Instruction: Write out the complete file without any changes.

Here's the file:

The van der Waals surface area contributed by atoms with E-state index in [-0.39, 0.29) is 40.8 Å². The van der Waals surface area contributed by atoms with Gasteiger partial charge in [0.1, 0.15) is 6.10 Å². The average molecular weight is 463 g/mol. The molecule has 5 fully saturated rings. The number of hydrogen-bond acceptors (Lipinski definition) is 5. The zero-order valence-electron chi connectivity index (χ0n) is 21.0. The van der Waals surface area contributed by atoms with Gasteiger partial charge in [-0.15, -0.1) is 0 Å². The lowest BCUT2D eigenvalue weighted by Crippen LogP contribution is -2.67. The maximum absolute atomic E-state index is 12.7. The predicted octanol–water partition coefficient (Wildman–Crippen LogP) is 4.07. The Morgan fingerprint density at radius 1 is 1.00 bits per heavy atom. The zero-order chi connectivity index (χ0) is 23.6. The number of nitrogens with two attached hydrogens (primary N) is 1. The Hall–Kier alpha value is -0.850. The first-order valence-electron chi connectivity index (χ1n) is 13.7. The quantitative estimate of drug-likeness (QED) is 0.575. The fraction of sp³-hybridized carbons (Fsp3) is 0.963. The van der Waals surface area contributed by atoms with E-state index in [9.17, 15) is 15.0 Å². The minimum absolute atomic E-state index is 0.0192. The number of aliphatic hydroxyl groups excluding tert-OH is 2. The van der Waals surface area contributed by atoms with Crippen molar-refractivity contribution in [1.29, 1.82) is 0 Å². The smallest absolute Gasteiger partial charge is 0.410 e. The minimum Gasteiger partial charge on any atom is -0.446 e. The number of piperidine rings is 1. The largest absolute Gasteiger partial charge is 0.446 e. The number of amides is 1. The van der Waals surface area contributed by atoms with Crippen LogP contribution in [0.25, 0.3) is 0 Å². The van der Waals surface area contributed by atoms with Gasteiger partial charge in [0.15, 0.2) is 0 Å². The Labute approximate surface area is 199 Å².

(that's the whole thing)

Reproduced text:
The van der Waals surface area contributed by atoms with E-state index in [-0.39, 0.29) is 40.8 Å². The van der Waals surface area contributed by atoms with Gasteiger partial charge in [0.1, 0.15) is 6.10 Å². The average molecular weight is 463 g/mol. The molecule has 5 fully saturated rings. The number of hydrogen-bond acceptors (Lipinski definition) is 5. The zero-order valence-electron chi connectivity index (χ0n) is 21.0. The van der Waals surface area contributed by atoms with Gasteiger partial charge in [-0.15, -0.1) is 0 Å². The lowest BCUT2D eigenvalue weighted by Crippen LogP contribution is -2.67. The maximum absolute atomic E-state index is 12.7. The predicted octanol–water partition coefficient (Wildman–Crippen LogP) is 4.07. The Morgan fingerprint density at radius 1 is 1.00 bits per heavy atom. The zero-order chi connectivity index (χ0) is 23.6. The number of nitrogens with two attached hydrogens (primary N) is 1. The Hall–Kier alpha value is -0.850. The first-order valence-electron chi connectivity index (χ1n) is 13.7. The quantitative estimate of drug-likeness (QED) is 0.575. The fraction of sp³-hybridized carbons (Fsp3) is 0.963. The van der Waals surface area contributed by atoms with E-state index in [9.17, 15) is 15.0 Å². The minimum absolute atomic E-state index is 0.0192. The number of aliphatic hydroxyl groups excluding tert-OH is 2. The van der Waals surface area contributed by atoms with Crippen molar-refractivity contribution in [1.29, 1.82) is 0 Å². The smallest absolute Gasteiger partial charge is 0.410 e. The minimum Gasteiger partial charge on any atom is -0.446 e. The number of piperidine rings is 1. The largest absolute Gasteiger partial charge is 0.446 e. The number of amides is 1. The van der Waals surface area contributed by atoms with Crippen LogP contribution in [0.25, 0.3) is 0 Å². The van der Waals surface area contributed by atoms with Gasteiger partial charge in [0.15, 0.2) is 0 Å². The Labute approximate surface area is 199 Å².